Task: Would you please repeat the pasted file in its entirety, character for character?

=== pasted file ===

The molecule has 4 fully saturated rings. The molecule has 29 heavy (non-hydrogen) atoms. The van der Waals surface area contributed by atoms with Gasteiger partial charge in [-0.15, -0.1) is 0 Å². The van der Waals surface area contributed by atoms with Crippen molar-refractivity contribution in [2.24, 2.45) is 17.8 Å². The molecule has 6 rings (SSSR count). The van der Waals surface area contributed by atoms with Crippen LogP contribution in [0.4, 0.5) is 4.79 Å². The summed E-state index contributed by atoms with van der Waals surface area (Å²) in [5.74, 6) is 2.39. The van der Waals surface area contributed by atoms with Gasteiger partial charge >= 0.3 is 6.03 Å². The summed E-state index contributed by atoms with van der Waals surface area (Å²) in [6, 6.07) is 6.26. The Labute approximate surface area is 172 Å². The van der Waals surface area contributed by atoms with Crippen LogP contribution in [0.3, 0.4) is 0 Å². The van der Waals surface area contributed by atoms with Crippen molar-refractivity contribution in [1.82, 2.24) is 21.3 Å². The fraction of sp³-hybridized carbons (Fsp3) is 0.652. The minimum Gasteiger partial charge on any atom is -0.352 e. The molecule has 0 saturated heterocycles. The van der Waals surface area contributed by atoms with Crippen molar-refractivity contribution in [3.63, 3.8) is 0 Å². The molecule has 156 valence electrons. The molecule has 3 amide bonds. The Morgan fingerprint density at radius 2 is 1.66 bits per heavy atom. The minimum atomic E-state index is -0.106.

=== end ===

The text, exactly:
The molecule has 4 fully saturated rings. The molecule has 29 heavy (non-hydrogen) atoms. The van der Waals surface area contributed by atoms with Gasteiger partial charge in [-0.15, -0.1) is 0 Å². The van der Waals surface area contributed by atoms with Crippen molar-refractivity contribution in [2.24, 2.45) is 17.8 Å². The molecule has 6 rings (SSSR count). The van der Waals surface area contributed by atoms with Crippen LogP contribution in [0.4, 0.5) is 4.79 Å². The summed E-state index contributed by atoms with van der Waals surface area (Å²) in [5.74, 6) is 2.39. The van der Waals surface area contributed by atoms with Gasteiger partial charge >= 0.3 is 6.03 Å². The summed E-state index contributed by atoms with van der Waals surface area (Å²) in [6, 6.07) is 6.26. The Labute approximate surface area is 172 Å². The van der Waals surface area contributed by atoms with Crippen LogP contribution in [0.3, 0.4) is 0 Å². The van der Waals surface area contributed by atoms with Crippen molar-refractivity contribution in [1.82, 2.24) is 21.3 Å². The fraction of sp³-hybridized carbons (Fsp3) is 0.652. The minimum Gasteiger partial charge on any atom is -0.352 e. The molecule has 0 saturated heterocycles. The van der Waals surface area contributed by atoms with Crippen molar-refractivity contribution in [3.63, 3.8) is 0 Å². The molecule has 156 valence electrons. The molecule has 3 amide bonds. The Morgan fingerprint density at radius 2 is 1.66 bits per heavy atom. The minimum atomic E-state index is -0.106.